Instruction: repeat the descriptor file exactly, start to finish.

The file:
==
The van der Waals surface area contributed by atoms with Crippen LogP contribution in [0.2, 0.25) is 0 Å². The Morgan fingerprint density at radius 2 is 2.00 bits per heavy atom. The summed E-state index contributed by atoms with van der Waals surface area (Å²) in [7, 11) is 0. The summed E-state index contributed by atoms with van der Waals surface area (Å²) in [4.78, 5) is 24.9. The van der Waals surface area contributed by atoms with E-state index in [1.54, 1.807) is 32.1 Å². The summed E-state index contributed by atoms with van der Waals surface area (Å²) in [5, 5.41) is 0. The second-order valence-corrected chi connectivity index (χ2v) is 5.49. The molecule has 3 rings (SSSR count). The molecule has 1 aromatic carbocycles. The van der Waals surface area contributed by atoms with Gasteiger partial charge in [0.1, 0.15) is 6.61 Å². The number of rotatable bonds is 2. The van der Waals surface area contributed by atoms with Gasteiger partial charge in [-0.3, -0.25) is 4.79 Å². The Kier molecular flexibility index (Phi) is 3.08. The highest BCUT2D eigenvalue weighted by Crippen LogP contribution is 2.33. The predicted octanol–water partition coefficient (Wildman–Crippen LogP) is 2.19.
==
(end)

The van der Waals surface area contributed by atoms with Crippen LogP contribution in [0.2, 0.25) is 0 Å². The Morgan fingerprint density at radius 2 is 2.00 bits per heavy atom. The summed E-state index contributed by atoms with van der Waals surface area (Å²) in [7, 11) is 0. The summed E-state index contributed by atoms with van der Waals surface area (Å²) in [4.78, 5) is 24.9. The van der Waals surface area contributed by atoms with E-state index in [1.54, 1.807) is 32.1 Å². The summed E-state index contributed by atoms with van der Waals surface area (Å²) in [5, 5.41) is 0. The second-order valence-corrected chi connectivity index (χ2v) is 5.49. The molecule has 3 rings (SSSR count). The molecule has 1 aromatic carbocycles. The van der Waals surface area contributed by atoms with Gasteiger partial charge in [0.1, 0.15) is 6.61 Å². The number of rotatable bonds is 2. The van der Waals surface area contributed by atoms with Gasteiger partial charge in [-0.3, -0.25) is 4.79 Å². The Kier molecular flexibility index (Phi) is 3.08. The highest BCUT2D eigenvalue weighted by Crippen LogP contribution is 2.33. The predicted octanol–water partition coefficient (Wildman–Crippen LogP) is 2.19.